The Euro crisis is defining the end of a period of history. The era since 1991 has been defined by the expansion of Europe, the consolidation of NATO, and America as the hinge that held much of the strategic map together.
At the heart of these convergent developments is the idea that a European currency would be combined with a European foreign policy and a European defense. Security, defense, a common currency and convergent development and growth paths would create a new global entity, a new Europe.
But now, new centrifugal forces are widening political, social, economic and security differences within the EU and among its neighbors. The deepening recession is increasing differences among citizens and encouraging nationalism and political localization.
This crisis comes as new dynamics are emerging and rewriting the map. The Arab Spring, the rise of Iran, the Syrian crisis and the operations against Libya’s Moammar Gadhafi are raising the global profile of the Middle East. The Russians are focused like a laser beam on an energy policy that will enable them to play a key role in Europe and Asia. The Arctic is one of the centerpieces to Russian strategy. And the Chinese are leveraging their global economic assets to find a new place in Europe and the Middle East.
Europe will be challenged as many intertwined strands of integration are rolled back, fraying what has been an intricate but incomplete tapestry. It is questionable whether Europe will be able to maintain the integration process.
This puts into play the strategic strands of currency integration, economic development and common security and defense agendas. Choices will have to be made, and convergence is not the most likely strategic direction. But with disaggregation will come reaggregation that will reshape a new European political, economic and security map. Three key actors will lead the way.
Germany will help reshape and downsize the Euro zone into what might be called the Ger-Euro. Germany’s economic and political weight will rise as the Euro crisis goes on. German influence will push the Euro zone into a more cohesive, responsible and integrated core.
But this is a united Germany, not the divided Germany that had to accept the dictates of smaller European powers to end its national division. It is a Germany that recognizes its future will be increasingly intertwined with Russia and the Far East. It is a Germany already pivoting east.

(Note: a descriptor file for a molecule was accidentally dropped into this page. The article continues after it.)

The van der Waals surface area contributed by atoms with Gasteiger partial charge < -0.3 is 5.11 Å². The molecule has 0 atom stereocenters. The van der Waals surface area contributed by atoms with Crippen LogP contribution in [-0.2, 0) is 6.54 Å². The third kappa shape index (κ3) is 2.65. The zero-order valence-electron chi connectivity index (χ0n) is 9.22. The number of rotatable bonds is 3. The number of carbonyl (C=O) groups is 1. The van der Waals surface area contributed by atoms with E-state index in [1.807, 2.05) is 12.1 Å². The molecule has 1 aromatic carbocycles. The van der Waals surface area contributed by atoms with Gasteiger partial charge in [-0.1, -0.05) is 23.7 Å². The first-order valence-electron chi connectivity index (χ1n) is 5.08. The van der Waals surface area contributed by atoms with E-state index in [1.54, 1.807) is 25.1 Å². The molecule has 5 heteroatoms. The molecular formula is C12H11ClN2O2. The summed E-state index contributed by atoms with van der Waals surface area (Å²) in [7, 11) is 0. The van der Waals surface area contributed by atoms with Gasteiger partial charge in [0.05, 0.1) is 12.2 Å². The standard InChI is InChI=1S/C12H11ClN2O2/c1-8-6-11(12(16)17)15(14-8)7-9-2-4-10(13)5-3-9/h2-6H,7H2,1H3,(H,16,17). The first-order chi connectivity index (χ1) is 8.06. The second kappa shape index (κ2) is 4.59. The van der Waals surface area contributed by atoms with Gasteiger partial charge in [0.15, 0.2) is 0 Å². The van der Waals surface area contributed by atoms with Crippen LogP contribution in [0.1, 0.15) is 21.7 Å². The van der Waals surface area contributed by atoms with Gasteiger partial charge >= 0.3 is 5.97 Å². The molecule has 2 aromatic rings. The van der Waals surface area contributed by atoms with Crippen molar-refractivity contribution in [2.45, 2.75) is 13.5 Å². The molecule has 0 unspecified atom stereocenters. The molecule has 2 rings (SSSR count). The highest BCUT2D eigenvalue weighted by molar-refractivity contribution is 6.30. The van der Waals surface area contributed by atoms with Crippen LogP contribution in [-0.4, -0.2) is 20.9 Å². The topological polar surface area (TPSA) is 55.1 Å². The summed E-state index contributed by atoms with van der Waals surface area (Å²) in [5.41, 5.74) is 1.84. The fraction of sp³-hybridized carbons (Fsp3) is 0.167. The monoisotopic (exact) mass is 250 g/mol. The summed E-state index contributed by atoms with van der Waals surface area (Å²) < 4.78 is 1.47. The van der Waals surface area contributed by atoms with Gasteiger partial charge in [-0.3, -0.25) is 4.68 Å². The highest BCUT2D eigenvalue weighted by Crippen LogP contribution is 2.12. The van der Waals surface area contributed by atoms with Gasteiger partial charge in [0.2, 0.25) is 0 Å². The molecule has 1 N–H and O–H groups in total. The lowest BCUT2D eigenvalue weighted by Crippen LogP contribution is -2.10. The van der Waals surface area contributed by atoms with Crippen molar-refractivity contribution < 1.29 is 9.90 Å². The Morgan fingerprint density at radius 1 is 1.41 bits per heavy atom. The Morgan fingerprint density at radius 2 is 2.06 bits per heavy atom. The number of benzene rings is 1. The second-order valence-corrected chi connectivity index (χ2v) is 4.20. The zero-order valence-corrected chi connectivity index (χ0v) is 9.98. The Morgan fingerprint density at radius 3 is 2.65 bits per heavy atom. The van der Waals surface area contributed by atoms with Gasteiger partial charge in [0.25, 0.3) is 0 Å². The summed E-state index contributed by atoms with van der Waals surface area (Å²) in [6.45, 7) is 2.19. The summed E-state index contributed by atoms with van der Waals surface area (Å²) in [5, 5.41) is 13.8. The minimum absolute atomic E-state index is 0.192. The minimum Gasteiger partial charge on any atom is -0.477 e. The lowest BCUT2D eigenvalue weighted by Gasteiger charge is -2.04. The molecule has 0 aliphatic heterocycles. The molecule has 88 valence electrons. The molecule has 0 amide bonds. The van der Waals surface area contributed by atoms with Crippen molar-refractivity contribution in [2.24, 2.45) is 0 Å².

But German leadership will not translate into security and defense policy. That will happen elsewhere.
Next are the Nordic states. These are not part of the Euro zone but are key players within Europe. And in many ways, the Nordics might be the architects of the new phase of Europe.
The Arctic’s future is central to Denmark and Norway. All of the Nordics except Finland have independent currencies and clear concerns about the dominance of Russia in energy markets within Europe. And indeed, Finland might be the first state in the Euro zone to exit the Euro. They have no confusion about the Russian challenge or the need for a U.S. connection in exploitation of the Arctic.
Finally, there is Greece, which has become a metaphor for a weak economy, little prospect of economic growth and lack of political will to confront the cost of social expenditures. The emergence of NATO was rooted in a Greek crisis; perhaps the new European bargain will be as well.
Greece will be a leader in generating new openings in the defense and security texture of Europe and will be correlated with security and defense challenges rising within the Mediterranean and the Middle East.
Europe’s new map will pose significant strategic consequences for core NATO states. The Nordic states will anchor defense and security policies for the decade ahead and this will have implications for European states serious about defense but will, in turn, force change on their part as well.
A state like France may have to craft a policy that follows Germany on currency and the Nordics on defense. The Nordics seek ever-greater energy independence, a course that France can pursue with its nuclear energy capabilities but a course that clashes with German preferences.
Unlike Germany, France is a nuclear power and relies on nuclear energy to allow greater independence from sources such as Russia or the Middle East.
In defense, France will follow the money and will have to work with those European states investing in defense, which is neither the U.K. nor Germany. This means the French forces’ ability to work with Nordic states would become important in the years ahead. French airpower built around the Rafale would have to find ways to work with states like Norway whose airpower will be rebuilt around the F-35.
Additionally, the Greek dynamic could reopen concerns on NATO’s southern flank. The weakening of Greece, and the high probability that Athens will go its own way on currency and other economic issues, is occurring in the midst of the growing Chinese global economic reach and Russian activism in the Middle East. China and Russia will be eager to engage Greece with its geographic position on the Mediterranean Sea.
The Euro crisis is a key element in reshaping European defense and security challenges and in reshaping alliances within Europe itself.
This op-ed was based on a longer report published by Second Line of Defense in the Strategic Inflection Points series, “The Strategic Consequences of the Euro-crisis.”
By Harald Malmgren, left, a political economist and chairman of the Cordell Hull Institute think tank, Washington, and Robbin Laird, a co-founder of the Second Line of Defense website and a longtime defense and security analyst.